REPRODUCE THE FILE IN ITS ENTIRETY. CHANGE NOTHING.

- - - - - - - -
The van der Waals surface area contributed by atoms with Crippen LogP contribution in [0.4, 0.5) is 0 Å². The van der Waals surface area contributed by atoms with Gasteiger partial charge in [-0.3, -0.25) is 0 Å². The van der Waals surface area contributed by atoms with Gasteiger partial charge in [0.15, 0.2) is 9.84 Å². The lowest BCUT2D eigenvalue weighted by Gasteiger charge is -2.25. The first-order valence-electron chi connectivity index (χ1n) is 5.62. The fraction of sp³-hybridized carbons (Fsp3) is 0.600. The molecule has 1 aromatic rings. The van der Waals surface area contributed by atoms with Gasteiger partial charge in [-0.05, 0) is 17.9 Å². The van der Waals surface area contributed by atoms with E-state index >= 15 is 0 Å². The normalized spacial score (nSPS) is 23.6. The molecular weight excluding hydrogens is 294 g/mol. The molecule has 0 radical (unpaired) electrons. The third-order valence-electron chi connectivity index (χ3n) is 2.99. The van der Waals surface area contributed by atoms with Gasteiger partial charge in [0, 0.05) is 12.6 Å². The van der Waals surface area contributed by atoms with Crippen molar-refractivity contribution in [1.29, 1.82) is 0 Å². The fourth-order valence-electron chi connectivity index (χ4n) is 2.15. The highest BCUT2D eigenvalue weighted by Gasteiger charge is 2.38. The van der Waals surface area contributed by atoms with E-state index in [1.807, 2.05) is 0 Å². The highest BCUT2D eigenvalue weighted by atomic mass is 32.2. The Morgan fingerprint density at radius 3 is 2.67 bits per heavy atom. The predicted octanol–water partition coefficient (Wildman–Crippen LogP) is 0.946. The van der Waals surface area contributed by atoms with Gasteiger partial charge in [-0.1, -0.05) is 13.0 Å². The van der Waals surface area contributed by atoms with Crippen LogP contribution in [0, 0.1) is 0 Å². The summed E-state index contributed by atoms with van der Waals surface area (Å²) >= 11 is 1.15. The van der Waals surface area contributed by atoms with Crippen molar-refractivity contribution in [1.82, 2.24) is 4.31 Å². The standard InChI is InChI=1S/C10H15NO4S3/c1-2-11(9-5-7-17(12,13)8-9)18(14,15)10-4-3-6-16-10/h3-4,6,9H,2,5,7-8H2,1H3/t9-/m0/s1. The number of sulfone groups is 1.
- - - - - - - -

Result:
The van der Waals surface area contributed by atoms with Crippen LogP contribution in [0.4, 0.5) is 0 Å². The van der Waals surface area contributed by atoms with Gasteiger partial charge in [-0.3, -0.25) is 0 Å². The van der Waals surface area contributed by atoms with Gasteiger partial charge in [0.15, 0.2) is 9.84 Å². The lowest BCUT2D eigenvalue weighted by Gasteiger charge is -2.25. The first-order valence-electron chi connectivity index (χ1n) is 5.62. The fraction of sp³-hybridized carbons (Fsp3) is 0.600. The molecule has 1 aromatic rings. The van der Waals surface area contributed by atoms with Gasteiger partial charge in [-0.05, 0) is 17.9 Å². The van der Waals surface area contributed by atoms with E-state index >= 15 is 0 Å². The normalized spacial score (nSPS) is 23.6. The molecular weight excluding hydrogens is 294 g/mol. The molecule has 0 radical (unpaired) electrons. The third-order valence-electron chi connectivity index (χ3n) is 2.99. The van der Waals surface area contributed by atoms with Gasteiger partial charge in [0, 0.05) is 12.6 Å². The van der Waals surface area contributed by atoms with Crippen molar-refractivity contribution in [1.29, 1.82) is 0 Å². The fourth-order valence-electron chi connectivity index (χ4n) is 2.15. The highest BCUT2D eigenvalue weighted by Gasteiger charge is 2.38. The van der Waals surface area contributed by atoms with E-state index in [1.807, 2.05) is 0 Å². The highest BCUT2D eigenvalue weighted by atomic mass is 32.2. The Morgan fingerprint density at radius 3 is 2.67 bits per heavy atom. The predicted octanol–water partition coefficient (Wildman–Crippen LogP) is 0.946. The van der Waals surface area contributed by atoms with Gasteiger partial charge in [-0.1, -0.05) is 13.0 Å². The van der Waals surface area contributed by atoms with Crippen LogP contribution in [0, 0.1) is 0 Å². The summed E-state index contributed by atoms with van der Waals surface area (Å²) >= 11 is 1.15. The van der Waals surface area contributed by atoms with Crippen molar-refractivity contribution in [1.82, 2.24) is 4.31 Å². The standard InChI is InChI=1S/C10H15NO4S3/c1-2-11(9-5-7-17(12,13)8-9)18(14,15)10-4-3-6-16-10/h3-4,6,9H,2,5,7-8H2,1H3/t9-/m0/s1. The number of sulfone groups is 1.